The parameters that determine the contact strength between bolt and resin are rib-height, spacing between the ribs, and the rib angle. An investigation was conducted into the dimensions of roof bolts that are used currently. The results showed insignificant differences between the parameters that determine the bolt profile of South African roof bolts. Owing to the physical similarity between the bolts studied, it was not possible to determine the influence of these parameters. On specifically manufactured or imported bolts that have a different configuration, it is recommended that a laboratory-testing programme be carried out to determine the effect of these parameters on the performance of roof bolts being used in South Africa.
  
The effect of rib angle was investigated and the results of a literature search showed that, as the rib angle increases away from normal to the bolt axis, so the pull-out load of the bolt decreases. It is therefore suggested that, in order to achieve relatively high pull-out loads, low rib angles on the bolts are required. This was confirmed by laboratory tests on different bolts with different rib angles in Australia (O’Brien, 2003). However, lowering the rib angle may result in poor resin mixing performances. It is therefore recommended that further work on the effect of bolt profile on rockbolt performance be carried out, with the aim of achieving failure on the rockbolt-resin interface. It is also recommended that the quality of resin mixing should be investigated for different rib angles in order that the most effective rib angles for roof bolts can be determined. Unfortunately, because rib configurations in South African bolt types are very similar and because testing took place in an underground environment (uncontrolled conditions), the effect of rib angle, rib height and thickness and spacing between the ribs could not be quantified. It is, therefore, suggested that these tests should be conducted in a controlled laboratory environment.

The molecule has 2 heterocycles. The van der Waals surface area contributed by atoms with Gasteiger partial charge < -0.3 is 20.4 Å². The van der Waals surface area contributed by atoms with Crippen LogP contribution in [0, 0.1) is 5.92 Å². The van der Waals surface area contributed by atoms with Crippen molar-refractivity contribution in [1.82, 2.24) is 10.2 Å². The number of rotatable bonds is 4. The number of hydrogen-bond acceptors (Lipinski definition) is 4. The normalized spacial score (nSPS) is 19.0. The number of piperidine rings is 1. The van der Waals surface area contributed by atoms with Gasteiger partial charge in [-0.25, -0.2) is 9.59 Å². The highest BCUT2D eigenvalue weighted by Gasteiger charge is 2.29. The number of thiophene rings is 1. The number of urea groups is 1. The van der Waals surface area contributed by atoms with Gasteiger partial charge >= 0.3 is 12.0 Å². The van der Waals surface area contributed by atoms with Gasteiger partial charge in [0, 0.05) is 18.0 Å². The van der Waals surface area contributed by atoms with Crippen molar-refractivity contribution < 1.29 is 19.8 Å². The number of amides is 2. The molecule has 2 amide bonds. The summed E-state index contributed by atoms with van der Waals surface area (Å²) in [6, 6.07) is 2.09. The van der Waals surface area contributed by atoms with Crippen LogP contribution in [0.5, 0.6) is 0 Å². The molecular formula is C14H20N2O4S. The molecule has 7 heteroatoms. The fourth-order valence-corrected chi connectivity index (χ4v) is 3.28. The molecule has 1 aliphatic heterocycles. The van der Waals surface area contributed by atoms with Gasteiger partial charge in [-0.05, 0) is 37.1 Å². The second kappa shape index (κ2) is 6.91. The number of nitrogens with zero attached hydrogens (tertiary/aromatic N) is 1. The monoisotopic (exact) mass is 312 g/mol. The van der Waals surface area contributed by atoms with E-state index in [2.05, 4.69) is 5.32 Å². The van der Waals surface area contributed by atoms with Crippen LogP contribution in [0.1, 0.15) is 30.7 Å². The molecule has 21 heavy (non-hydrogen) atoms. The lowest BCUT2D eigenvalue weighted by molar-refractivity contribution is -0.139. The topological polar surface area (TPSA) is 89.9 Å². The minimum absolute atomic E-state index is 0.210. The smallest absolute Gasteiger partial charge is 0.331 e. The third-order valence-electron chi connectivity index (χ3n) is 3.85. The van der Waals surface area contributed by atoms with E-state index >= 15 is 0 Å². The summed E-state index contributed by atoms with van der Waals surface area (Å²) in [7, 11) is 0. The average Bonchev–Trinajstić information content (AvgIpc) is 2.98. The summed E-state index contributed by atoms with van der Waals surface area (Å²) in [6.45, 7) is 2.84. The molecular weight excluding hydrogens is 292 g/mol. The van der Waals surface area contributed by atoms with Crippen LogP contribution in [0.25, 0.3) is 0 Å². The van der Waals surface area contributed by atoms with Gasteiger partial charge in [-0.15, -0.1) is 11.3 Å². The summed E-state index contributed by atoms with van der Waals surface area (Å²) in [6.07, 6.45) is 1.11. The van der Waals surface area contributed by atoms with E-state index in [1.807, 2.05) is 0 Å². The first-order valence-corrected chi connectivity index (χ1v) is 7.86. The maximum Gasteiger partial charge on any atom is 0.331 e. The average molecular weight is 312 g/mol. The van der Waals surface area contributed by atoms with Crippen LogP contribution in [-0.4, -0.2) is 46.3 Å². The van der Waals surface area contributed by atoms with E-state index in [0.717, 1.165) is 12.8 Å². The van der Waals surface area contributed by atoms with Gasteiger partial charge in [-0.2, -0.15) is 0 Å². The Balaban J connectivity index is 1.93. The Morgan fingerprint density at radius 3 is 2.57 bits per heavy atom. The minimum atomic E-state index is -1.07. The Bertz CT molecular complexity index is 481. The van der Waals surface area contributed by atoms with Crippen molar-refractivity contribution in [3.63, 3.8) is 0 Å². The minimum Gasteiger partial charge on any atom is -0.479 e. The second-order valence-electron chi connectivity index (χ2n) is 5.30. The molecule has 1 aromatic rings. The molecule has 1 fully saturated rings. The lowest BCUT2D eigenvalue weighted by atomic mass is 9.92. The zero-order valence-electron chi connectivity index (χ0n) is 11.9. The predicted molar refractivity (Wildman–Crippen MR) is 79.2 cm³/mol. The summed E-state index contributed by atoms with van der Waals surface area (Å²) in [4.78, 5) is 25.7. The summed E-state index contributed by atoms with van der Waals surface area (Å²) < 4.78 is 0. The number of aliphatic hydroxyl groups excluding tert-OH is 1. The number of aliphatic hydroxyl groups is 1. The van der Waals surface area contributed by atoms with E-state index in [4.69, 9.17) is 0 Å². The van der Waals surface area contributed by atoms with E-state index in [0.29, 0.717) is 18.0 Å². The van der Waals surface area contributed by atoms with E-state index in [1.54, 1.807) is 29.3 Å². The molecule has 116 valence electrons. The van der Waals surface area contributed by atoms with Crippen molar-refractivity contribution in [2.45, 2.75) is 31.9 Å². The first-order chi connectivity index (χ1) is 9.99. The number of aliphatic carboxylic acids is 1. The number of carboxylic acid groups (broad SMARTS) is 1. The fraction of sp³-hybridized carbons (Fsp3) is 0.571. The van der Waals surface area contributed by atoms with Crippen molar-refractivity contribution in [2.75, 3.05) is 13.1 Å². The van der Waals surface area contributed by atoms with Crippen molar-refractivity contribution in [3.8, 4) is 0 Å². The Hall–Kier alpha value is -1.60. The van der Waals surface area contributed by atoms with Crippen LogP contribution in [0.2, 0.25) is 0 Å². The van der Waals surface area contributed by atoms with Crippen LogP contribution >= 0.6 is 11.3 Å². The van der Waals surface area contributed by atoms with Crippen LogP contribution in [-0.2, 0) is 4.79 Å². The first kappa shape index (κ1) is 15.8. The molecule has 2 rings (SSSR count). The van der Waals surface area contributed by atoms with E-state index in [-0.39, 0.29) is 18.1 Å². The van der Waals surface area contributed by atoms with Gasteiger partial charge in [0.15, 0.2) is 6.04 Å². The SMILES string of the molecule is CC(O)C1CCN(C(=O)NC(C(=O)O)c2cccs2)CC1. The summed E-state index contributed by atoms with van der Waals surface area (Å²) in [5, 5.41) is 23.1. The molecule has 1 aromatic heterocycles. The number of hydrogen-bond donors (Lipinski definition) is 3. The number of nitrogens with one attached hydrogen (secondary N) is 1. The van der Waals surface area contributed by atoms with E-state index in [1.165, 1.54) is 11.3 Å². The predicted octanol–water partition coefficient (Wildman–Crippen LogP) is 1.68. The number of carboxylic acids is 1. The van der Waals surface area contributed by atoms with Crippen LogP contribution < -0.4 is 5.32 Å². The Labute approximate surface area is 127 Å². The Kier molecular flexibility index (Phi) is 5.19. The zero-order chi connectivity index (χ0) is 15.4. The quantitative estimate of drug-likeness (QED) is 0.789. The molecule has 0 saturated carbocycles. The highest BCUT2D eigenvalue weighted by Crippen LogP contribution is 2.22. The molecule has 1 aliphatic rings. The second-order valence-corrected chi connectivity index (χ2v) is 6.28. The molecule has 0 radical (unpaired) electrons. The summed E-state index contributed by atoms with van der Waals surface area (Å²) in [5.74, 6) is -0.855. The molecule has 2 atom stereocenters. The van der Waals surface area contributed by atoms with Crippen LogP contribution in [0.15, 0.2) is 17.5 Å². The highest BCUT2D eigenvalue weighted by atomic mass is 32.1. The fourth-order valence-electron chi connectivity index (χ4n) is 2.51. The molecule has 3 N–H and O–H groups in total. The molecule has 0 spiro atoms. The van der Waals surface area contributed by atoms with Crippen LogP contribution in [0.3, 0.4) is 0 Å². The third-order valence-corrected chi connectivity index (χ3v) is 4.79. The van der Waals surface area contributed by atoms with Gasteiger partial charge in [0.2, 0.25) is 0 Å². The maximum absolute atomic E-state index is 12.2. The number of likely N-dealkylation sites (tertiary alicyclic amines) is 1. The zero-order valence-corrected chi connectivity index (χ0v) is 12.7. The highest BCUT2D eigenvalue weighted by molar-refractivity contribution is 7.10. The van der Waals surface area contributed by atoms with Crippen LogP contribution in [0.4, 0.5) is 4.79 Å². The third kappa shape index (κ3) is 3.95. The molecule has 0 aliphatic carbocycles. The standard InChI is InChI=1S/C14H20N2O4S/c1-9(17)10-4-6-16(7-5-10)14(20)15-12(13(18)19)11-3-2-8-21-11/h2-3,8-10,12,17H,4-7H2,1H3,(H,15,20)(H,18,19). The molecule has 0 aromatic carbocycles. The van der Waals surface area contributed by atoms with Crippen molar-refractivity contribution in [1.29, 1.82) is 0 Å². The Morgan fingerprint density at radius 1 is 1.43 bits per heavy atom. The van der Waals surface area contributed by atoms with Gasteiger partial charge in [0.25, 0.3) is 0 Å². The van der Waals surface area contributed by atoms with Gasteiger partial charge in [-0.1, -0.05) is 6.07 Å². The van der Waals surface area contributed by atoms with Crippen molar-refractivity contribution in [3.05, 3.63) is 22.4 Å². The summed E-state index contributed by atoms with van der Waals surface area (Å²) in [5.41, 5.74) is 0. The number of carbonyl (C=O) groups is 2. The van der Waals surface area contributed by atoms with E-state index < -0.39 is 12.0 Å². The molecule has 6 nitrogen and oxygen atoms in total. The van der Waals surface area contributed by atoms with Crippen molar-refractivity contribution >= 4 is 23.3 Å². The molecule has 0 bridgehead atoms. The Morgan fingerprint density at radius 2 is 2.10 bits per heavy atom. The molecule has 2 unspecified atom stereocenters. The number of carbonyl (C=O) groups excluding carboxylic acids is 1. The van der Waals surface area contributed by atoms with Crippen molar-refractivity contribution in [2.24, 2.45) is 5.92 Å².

A conceptual model was developed to determine the effect of bolt profiles. This model indicated that maximum pull-out loads can be achieved between the resin and roof bolt when:  
  • The ribs are relatively high;
  • The distance between the ribs is relatively low; and
  • The ribs are relatively thick.  
An attempt to determine the effect of spinning parameters on resin characteristics showed that the gelling time decreases with an increase in free rotation speed. It is therefore suggested that the resin spinning times should be adjusted to improve resin performance.
 
A series of short encapsulated pull tests indicated that in the majority of pull tests, failure took place at the rock-resin interface, indicating that the rock failed before the resin shear strength had been reached. It is therefore suggested that the strength of resin currently being used in South Africa is adequate. However, the stiffness of the system of which resin is a part should be determined by short encapsulated pull tests.  
The conceptual model developed as part of this project was used to determine the effect of resin in the support system. It is concluded that the failure characteristics of a roof bolting system will be determined by the shear strength of bolt, resin, and rock.